I watched Jim'll Fix It religiously, like many other kids of that era. I don't think I ever wrote to the programme though. A pal at school called Mark, who was a wiz at BMX biking, wrote to ask if he could go round some complicated course with the top rider of the time (whose name escapes me) and was put on standby. It never happened though.
Isolated Fix Its still stick out. The kid who wanted to jump through a paper hoop, the one who sang with Tight Fit (and got kissed by both women at once, to his obvious delight), the one who read the football scores (he supported Everton and Cambridge United so their scores were both 35-0, or something), Peter Cushing's quest for a rose in his late wife's name, and the much-repeated bunch of cub scouts spilling their Snoopy flasks on the rollercoaster.
I've looked for two in particular. This is the first. I think it's significant because in 1985, Duran Duran had stopped needing to do kids telly and Top of The Pops, they were so globally huge. And yet their lead singer had time for this...
I love that the "victim" is way too overwhelmed to react in the way you'd expect a Duranie from the mid-80s to react, and that there is generally very little bruhaahaa from the kids in general, barring a few older girls screaming as he disappears on the horse. Also, the editing is clever enough not to show the real rider coming into the school, but still manages to show him, in knight's regalia, pulling the horse away afterwards while the two of them sit on top. Brilliant.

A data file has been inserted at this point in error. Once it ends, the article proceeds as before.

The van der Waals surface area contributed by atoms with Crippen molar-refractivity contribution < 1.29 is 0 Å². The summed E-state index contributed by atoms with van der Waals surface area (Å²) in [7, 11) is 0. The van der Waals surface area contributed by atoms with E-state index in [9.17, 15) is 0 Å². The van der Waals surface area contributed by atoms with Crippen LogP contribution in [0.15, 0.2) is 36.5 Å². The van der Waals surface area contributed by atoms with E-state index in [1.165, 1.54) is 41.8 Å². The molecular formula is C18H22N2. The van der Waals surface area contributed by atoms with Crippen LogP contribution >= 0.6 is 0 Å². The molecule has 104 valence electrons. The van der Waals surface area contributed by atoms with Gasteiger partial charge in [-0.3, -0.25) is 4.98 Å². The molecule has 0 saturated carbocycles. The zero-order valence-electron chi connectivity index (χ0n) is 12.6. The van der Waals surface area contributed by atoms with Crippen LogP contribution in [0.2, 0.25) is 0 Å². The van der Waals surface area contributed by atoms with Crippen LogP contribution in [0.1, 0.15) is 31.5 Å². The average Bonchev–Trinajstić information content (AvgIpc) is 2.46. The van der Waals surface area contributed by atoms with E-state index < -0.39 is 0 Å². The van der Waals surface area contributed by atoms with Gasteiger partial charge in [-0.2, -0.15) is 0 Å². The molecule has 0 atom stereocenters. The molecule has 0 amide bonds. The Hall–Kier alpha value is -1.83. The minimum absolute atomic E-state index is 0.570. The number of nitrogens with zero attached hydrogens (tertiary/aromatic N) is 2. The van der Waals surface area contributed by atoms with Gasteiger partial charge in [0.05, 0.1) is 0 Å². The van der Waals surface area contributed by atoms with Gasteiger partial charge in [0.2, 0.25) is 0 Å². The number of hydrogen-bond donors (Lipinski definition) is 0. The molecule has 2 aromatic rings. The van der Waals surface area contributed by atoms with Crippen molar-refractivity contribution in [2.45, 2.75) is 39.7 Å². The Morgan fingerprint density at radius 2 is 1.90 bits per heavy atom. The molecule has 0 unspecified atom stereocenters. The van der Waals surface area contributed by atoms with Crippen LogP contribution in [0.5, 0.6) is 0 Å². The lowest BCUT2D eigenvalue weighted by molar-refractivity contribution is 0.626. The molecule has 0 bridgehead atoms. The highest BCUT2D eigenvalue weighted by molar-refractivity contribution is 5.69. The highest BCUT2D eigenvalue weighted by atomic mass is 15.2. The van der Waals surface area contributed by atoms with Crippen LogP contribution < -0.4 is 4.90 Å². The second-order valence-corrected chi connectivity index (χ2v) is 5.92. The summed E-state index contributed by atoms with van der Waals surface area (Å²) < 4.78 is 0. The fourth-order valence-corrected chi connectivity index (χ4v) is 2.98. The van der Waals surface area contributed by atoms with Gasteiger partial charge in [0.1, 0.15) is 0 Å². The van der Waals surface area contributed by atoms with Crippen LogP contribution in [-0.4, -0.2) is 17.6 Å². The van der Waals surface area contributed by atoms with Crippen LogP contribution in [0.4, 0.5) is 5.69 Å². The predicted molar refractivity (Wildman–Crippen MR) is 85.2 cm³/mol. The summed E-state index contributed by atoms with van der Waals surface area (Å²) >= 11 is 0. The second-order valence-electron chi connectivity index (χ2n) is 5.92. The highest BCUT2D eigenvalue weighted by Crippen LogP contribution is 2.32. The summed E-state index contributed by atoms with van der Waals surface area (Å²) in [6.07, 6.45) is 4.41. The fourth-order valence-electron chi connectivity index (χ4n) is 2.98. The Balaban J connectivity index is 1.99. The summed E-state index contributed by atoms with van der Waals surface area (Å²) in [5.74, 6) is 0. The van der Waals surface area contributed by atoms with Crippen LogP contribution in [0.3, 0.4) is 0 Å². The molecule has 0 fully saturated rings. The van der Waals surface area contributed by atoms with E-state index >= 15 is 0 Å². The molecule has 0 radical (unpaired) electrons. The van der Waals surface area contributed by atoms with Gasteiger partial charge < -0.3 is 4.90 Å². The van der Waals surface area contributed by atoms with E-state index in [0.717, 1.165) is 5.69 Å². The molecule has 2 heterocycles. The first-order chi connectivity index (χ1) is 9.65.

Then there's this one. No dousing down of anyone's bonfire is intended, but I can't help but think this one isn't as genuine as it makes out...
Her parents must have told her to expect nothing, and Jimmy himself said she was the lucky one of thousands, but there she is, with a line to speak on EastEnders, purely from writing to Jim'll Fix It. The use of specially made end credits over footage of her at school, rather than actual credits that appeared over the cartoon image of the Thames, is a giveaway too. If it really did happen then one assumes there was an acting union agreement that she'd not get crediting. Plenty of agents and parents representing professional child actors would have had a fit, wouldn't they?
It's not online, but I'd love to see again a clip of the bloke who was taught by the show's videotape editor how to be a videotape editor, as his daughter had noticed from the Jim'll Fix It credits that they shared the same name - Chris Booth. We then got a set-up whereby Jimmy was shown some pottery by an enthusiast (played by Tony "Merry Balladeer" Aitken) who accidentally broke one, so produced another, and then misidentified who gave it to him - he said it was his brother, rather than his mother. One Mr Booth then showed the other how to edit the film so that all mistakes were cut out and it all emerged as intended.
Sir Jimmy Savile was a radio man who transferred effortlessly to telly, something that not all radio greats have been able to do (and even fewer telly experts can do radio, of course) and the tributes from the famous and the not famous since his death at the weekend have been very warm indeed. Jim'll Fix It, as a television institution, is as brilliant a legacy as any guy of his professionalism and longevity could have hoped to leave.